I don’t live in Virginia. Odds are, you don’t either. But we all have a stake in the Northam/Gillespie governor’s race. You don’t have to be a liberal (which Northam isn’t). Nor do you need to even be a Democrat. If you’re a human being who doesn’t want to see Trump’s brand of racist politics ascendant you should be rooting for Gillespie to lose.
Ed Gillespie nearly lost his primary to the racist panderings of his opponent, Corey Stewart. The former RNC Chairman learned his lesson. He promptly ripped up his establishment playbook and went all in with the Trumpian creed.
In a very real way, Donald Trump is the third man in the race.
If you saw Gillespie’s ads, you would think one of the greatest threats to our country was NFL players taking a knee during the national anthem. Ralph Northam would be setting up sanctuary cities for MS-13 gang members. And encouraging pedophilia, too.
Gillespie claims that Northam supports sanctuary cities where Salvadoran MS-13 gang members would have free reign to rape and murder Virginians. (Gillespie admitted in a debate with Northam that Virginia has exactly…zero sanctuary cities.) And Northam has publicly stated that he opposes sanctuary cities.
Believe it or not, Gillespie has even accused the pediatrician of being soft on pedophiles. The stance in question is Northam’s support of returning voting rights to felons. Gillespie can’t very well openly argue against the real issue — the disenfranchisement of African-Americans who have paid their debt to society.
That would too transparently racist even for Gillespie.
Ed Gillespie also took up Stewart’s battle cry against the removal of Confederate statues…in a state still healing from the white nationalist violence of Charlottesville. But beyond the tragedy of Virginia falling prey to such retro-racist politics, the real danger is the message a Gillespie win would send to Republicans nationwide. And its wide-ranging effects would reverberate far beyond state politics.
The prospects of droves of Republican congresspeople diving off the electoral cliff like Bob Corker and Jeff Flake were already slim. But what about opposing Trump administration initiatives or criticizing his next comment proclaiming that “some very fine people” participated in a white nationalist and Neo-Nazi rally? And his claims that both sides are to blame for the violence?
Do we really want to see white nationalists further emboldened?
The Northam/Gillespie race has become a proxy fight for GOP and Democratic Party politics and the 2018 midterm elections.
As the Washington Post notes:
Historical trends suggest that if Republicans win the governor’s office in Virginia on Tuesday, they will likely keep the House of Representatives in 2018. Ferguson, a Virginia native, points out that the last three times the House has switched power, so did the Virginia governor’s mansion a year before. Going back to Lyndon B. Johnson’s election, nearly every time one party won the White House, the other party won the Virginia governor’s race the next year, he said.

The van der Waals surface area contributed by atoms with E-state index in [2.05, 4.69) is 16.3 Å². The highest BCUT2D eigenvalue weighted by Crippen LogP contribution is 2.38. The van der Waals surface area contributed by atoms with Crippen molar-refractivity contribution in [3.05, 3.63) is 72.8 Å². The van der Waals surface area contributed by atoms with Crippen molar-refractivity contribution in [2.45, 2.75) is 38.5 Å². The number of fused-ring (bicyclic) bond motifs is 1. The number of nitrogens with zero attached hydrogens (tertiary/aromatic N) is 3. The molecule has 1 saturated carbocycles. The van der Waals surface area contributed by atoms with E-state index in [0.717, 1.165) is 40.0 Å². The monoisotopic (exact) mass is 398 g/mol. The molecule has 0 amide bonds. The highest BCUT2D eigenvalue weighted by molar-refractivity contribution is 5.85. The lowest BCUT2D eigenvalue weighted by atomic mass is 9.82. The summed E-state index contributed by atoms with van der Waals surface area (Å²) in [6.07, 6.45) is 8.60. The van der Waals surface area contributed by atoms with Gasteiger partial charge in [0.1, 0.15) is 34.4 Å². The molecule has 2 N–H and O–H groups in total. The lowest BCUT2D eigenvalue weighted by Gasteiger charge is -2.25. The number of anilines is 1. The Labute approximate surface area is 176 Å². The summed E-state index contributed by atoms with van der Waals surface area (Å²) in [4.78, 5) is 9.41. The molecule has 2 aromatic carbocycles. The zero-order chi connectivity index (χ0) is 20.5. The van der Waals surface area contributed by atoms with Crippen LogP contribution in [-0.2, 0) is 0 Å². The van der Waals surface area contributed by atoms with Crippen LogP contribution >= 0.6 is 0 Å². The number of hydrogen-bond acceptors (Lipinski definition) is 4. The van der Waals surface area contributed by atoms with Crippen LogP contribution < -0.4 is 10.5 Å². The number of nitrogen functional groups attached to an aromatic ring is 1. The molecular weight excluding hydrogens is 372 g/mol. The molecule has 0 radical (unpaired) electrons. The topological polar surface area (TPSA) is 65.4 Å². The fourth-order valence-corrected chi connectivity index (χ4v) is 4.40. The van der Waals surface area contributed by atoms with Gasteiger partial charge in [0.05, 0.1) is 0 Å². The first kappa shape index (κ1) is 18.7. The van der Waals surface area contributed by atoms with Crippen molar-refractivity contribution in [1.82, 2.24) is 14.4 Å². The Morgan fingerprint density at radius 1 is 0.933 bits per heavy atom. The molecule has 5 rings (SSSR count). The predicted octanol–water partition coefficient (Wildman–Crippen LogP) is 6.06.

Conversely, as WaPo adds:
If Northam wins Virginia’s governor’s race, Democrats can finally say they ran an anti-Trump campaign on a statewide level and won, a playbook they will try out again and again in next year’s key congressional and gubernatorial races. If Northam loses a race that arguably favors him, well, Democrats may have to start from scratch on how to defeat Republicans in the era of Trump.
If Gillespie wins, anti-Trumpism loses.
Northam/Gillespie: Yes, Virginia, Your Election is Really National
I’ll have to confess that, until recently, the Northam/Gillespie gubernatorial contest has existed at the edge of my political awareness, like an object barely detected on the periphery of vision. It was the ripple effect that would be set off by an upset Gillespie win that brought the race to the front and center of my attention.
It was no freak event when Hillary Clinton won Virginia by five points. (In fact, it was the only Southern state she didn’t lose.) That’s because the Old Dominion State has been liberalizing for years.
Virginia is virtually a suburb of Washington, DC. The neighboring state is home to many politicians, bureaucrats, and other federal employees. These factors — plus demographic shifts — mean Virginia is far from a deep-red Southern state. Indeed, the state currently has a Democratic governor, under whom Ralph Northam serves as Lieutenant Governor.
Whatever the outcome, it’s certain that the results will be oversold. Even a narrow loss for Gillespie will be spun as a victory for Trumpism. (Just as surprisingly narrow losses in Red State special elections have been seen as a sign of a motivated Democratic base.)
This outcome is entirely possible, despite evidence of an enthusiasm gap favoring Democrats.
Gillespie has narrowed from what looked like a trouncing into a tight race. And he’s accomplished his resurrection with culture war tactics dug up from decades past. The ghost of Willie Horton hangs over the Northam/Gillespie race.
It seems, Virginia isn’t just for lovers, but haters, too.
We can’t let the same be true of the nation at large. The character of our country is at stake.
Update: The tight race showed by polls ended in a surprisingly strong victory. For Ralph Northam.
Now it’s the GOP’s turn to wring its hands.
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